His career as a Sam Spade wannabe isn’t glorious. The gunman who wounded Ancheta was never caught. No word on if Baca ever found that accused murderer.
There are other reasons to start in Santa Fe. The New Mexico History Museum, for one, where the Palace of the Governors photo archives hold at least five Baca images and the museum collection and exhibits are extraordinary. And it’s an easy drive to the Turquoise Trail.
The connection there has more to do with TV’s Baca than history’s Baca.
That Disney show, The Nine Lives of Elfego Baca, was filmed in Cerrillos, which boomed in the late 1870s as a mining town. You might recognize the town from another movie. It dubbed for Lincoln in Young Guns.
Follow the Turquoise Trail through historic and quirky Madrid, historic and picturesque Golden and touristy Sandia Park before turning east to Albuquerque, where you should walk around Old Town Albuquerque, check out the Albuquerque Museum of Art and History and visit Baca’s grave at Sunset Memorial Park.
THE ALBUQUERQUE YEARS
In 1906, Baca moved to Albuquerque, where he would become publisher and manager of the Spanish-language newspaper La Opinion Publica and help form New Mexico’s first chapter of the Spanish-American Alliance. He campaigned for statehood, campaigned for public office, got involved in a few scandals and oversaw the hanging of Demecio Delgadillo in 1913. He did the latter job because a friend, Sheriff Perfecto Armijo, did not enjoy that part of the job. But Baca? His title was bastonero (“master of ceremonies”), and after the execution, he said, “Gentlemen, this is one of the nicest hangings I have ever seen. Everything went off beautifully.”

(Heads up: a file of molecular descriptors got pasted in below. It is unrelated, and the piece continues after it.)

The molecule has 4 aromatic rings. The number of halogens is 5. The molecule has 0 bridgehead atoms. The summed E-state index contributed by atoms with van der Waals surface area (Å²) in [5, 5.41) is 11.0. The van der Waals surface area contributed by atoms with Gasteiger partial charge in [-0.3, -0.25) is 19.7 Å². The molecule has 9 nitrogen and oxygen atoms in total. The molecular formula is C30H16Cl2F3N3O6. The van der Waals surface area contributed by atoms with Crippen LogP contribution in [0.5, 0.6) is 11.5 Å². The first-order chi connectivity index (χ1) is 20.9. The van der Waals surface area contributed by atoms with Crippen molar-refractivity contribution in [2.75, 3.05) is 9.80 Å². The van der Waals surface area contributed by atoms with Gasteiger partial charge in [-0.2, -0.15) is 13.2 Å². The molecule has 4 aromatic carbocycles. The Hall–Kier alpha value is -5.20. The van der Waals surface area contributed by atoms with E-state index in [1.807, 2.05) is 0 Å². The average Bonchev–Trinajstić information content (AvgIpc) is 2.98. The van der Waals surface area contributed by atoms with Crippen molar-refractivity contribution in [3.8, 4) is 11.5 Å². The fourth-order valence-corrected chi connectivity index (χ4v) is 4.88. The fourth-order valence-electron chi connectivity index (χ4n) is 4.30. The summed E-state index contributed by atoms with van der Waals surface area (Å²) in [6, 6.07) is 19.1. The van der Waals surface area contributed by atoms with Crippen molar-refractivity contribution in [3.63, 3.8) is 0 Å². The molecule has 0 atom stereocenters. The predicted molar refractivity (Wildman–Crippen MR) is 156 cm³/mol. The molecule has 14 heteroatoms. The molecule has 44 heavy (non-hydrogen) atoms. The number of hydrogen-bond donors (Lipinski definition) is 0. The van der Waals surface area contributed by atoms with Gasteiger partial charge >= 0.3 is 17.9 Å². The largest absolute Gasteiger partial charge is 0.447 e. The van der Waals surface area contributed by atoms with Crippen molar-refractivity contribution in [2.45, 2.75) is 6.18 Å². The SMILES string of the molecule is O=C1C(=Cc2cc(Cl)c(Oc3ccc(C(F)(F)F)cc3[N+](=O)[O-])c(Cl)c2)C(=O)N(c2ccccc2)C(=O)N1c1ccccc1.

If you believe Baca, he even hung out with Billy the Kid as a teenager in the early 1880s and witnessed Marshal Milton J. Yarberry, Albuquerque’s first town lawman (loosely speaking) kill a man. Yarberry would also hang in a grisly execution overseen by Armijo, which might explain why Baca had to fill in for the sheriff in 1913.
Baca spent his last years quietly in Albuquerque, died on August 27, 1945, and was buried at Sunset Memorial Park.
From Albuquerque, drive south to Socorro.
SOCORRO AND A SHOOTOUT
As a teenager in Socorro but having spent much of his youth in lily-white Topeka, Baca spoke Spanish “picked up from a Spanish household and diffused through the roughhewn English of a Kansas community,” biographer Kyle Crichton wrote.
Baca worked on an uncle’s ranch northeast of town, and in his later years he would serve as county clerk, mayor, district attorney and even school superintendent. He would be admitted to the bar in Socorro in 1894 and become a junior partner a local law firm. But Socorro is also where Elfego Baca pinned on his first badge.